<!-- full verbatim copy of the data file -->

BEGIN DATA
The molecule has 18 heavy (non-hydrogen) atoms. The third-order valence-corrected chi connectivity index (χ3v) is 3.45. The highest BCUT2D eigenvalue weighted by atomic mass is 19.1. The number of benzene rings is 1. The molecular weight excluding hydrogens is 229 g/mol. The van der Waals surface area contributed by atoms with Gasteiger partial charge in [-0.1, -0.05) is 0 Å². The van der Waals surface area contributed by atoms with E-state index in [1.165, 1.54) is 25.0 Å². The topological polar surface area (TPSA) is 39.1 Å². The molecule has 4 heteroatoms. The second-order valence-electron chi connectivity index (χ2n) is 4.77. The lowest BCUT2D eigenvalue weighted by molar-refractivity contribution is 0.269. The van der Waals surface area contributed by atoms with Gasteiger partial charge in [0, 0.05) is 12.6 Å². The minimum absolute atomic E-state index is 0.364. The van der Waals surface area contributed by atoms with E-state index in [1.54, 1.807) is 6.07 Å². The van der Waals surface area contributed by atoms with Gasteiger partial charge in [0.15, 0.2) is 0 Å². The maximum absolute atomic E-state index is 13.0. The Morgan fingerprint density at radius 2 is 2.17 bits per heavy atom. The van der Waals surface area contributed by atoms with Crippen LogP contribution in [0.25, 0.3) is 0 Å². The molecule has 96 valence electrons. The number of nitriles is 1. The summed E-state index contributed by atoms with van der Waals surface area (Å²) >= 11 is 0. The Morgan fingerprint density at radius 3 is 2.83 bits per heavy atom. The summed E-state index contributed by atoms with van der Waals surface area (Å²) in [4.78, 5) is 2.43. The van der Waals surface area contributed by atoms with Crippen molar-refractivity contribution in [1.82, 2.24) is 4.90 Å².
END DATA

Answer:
The molecule has 18 heavy (non-hydrogen) atoms. The third-order valence-corrected chi connectivity index (χ3v) is 3.45. The highest BCUT2D eigenvalue weighted by atomic mass is 19.1. The number of benzene rings is 1. The molecular weight excluding hydrogens is 229 g/mol. The van der Waals surface area contributed by atoms with Gasteiger partial charge in [-0.1, -0.05) is 0 Å². The van der Waals surface area contributed by atoms with E-state index in [1.165, 1.54) is 25.0 Å². The topological polar surface area (TPSA) is 39.1 Å². The molecule has 4 heteroatoms. The second-order valence-electron chi connectivity index (χ2n) is 4.77. The lowest BCUT2D eigenvalue weighted by molar-refractivity contribution is 0.269. The van der Waals surface area contributed by atoms with Gasteiger partial charge in [0, 0.05) is 12.6 Å². The minimum absolute atomic E-state index is 0.364. The van der Waals surface area contributed by atoms with E-state index in [1.54, 1.807) is 6.07 Å². The van der Waals surface area contributed by atoms with Gasteiger partial charge in [0.15, 0.2) is 0 Å². The maximum absolute atomic E-state index is 13.0. The Morgan fingerprint density at radius 2 is 2.17 bits per heavy atom. The van der Waals surface area contributed by atoms with Crippen LogP contribution in [0.25, 0.3) is 0 Å². The molecule has 96 valence electrons. The number of nitriles is 1. The summed E-state index contributed by atoms with van der Waals surface area (Å²) >= 11 is 0. The Morgan fingerprint density at radius 3 is 2.83 bits per heavy atom. The summed E-state index contributed by atoms with van der Waals surface area (Å²) in [4.78, 5) is 2.43. The van der Waals surface area contributed by atoms with Crippen molar-refractivity contribution in [1.82, 2.24) is 4.90 Å².